October 1998 Bulletin

32 states require CME credits

Course must be conducted by accredited organization

Thirty-two states and the District of Columbia now require continuing medical education as a requirement for relicensing and all but three of those states have implemented rules that require physicians to submit reports of their CME activities.

In order to qualify as CME for state relicensing, the continuing medical education program must be conducted by an organization that is accredited by the Accreditation Council for Continuing Medical Education (ACCME). The Academy was recently reaccredited by the ACCME. See Academy gets 4-year accreditation. Almost all agencies that require CME require that some of the hours be from accredited programs with Category 1 credit from the American Medical Association's Physician's Recognition Award program. However, some states specify only a total number of hours and may accept Category 1 and Category 2 hours.

"There's a common misconception that Category 1 hours are somehow 'better' than Category 2 hours," said Mark W. Wieting, Academy vice president for education programs. "They simply are different kinds of learning experiences and have equally high standards for design of the program. We offer both Category 1 and Category 2 programs."

Category 1 activities include formal learning programs given by accredited sponsors, CME activities in journals that include a test and international conferences approved by the AMA. Some CME "enduring materials," including printed educational materials, audiotapes, videotapes, computer-assisted instruction, videodiscs and CD-ROM products, also carry Category 1 credit. In all cases, however, physicians using these materials are required to submit to the sponsoring organization evidence of having completed the program, usually some kind of post-test.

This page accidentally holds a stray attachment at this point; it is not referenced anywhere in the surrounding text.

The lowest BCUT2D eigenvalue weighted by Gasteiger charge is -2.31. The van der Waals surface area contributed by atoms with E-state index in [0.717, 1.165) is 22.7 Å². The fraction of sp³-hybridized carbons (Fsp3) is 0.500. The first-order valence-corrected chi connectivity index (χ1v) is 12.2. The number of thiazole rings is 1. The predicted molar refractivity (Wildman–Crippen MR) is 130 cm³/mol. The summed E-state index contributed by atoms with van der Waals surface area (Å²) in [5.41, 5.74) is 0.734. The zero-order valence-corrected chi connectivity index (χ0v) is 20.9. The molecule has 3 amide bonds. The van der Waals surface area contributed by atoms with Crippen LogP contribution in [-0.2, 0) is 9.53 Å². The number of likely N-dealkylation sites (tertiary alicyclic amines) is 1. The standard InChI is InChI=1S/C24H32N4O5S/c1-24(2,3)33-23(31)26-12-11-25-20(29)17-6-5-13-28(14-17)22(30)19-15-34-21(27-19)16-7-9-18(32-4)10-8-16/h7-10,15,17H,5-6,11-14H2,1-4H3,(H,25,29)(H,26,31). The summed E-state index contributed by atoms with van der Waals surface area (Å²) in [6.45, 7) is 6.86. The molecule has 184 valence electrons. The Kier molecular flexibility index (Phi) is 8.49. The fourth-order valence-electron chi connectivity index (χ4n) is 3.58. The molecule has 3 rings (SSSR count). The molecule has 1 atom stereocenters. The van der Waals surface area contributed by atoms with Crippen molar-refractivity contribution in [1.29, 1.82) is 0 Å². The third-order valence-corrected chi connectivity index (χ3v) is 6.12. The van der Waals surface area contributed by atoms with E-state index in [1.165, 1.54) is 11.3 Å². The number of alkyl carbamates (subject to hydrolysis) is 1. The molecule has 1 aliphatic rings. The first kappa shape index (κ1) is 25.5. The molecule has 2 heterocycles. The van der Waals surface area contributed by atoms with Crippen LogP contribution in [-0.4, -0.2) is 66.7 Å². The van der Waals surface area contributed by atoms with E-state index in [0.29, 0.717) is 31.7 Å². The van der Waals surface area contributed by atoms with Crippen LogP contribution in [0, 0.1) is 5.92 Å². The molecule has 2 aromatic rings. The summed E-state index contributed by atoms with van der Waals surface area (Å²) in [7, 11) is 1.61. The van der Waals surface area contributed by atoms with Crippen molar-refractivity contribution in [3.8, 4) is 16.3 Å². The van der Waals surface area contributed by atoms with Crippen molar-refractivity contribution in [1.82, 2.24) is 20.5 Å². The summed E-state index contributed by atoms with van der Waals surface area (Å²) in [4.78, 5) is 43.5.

The Academy's surgical skills courses, lecture courses, self-assessment examinations and interactive CD-ROM programs offer Category 1 credit.

Practice management courses like "Options and Opportunities in Consolidating Markets: Orthopaedic Mergers and Buyouts" do not offer CME credit.

CME credit is offered on a per hour basis. For example, completion of a two-and-a-half day course such as "Contemporary Issues in Advanced Spinal Surgery" garners 24 total hours of Category 1 CME credit while working through each subject in "Orthopaedic Grand Rounds, Series 2 on CD-ROM" is worth two credit hours.

Although twice a year the Academy provides each member a unified transcript of all CME hours earned in Academy and most specialty society activities, each orthopaedic surgeon is charged with keeping track of his or her own CME hours. Regardless of the amount of credit designated by the Academy for a CME activity, physicians should claim only the hours actually spent participating in the activity or studying the materials. For example, the "Common Hand and Wrist Problems" course is offered over a three-day period for 18 total hours of Category 1 CME credit. But if a surgeon only participates in half the course, he should claim (and report to the state agency) nine hours of Category 1 CME credit, not 18.

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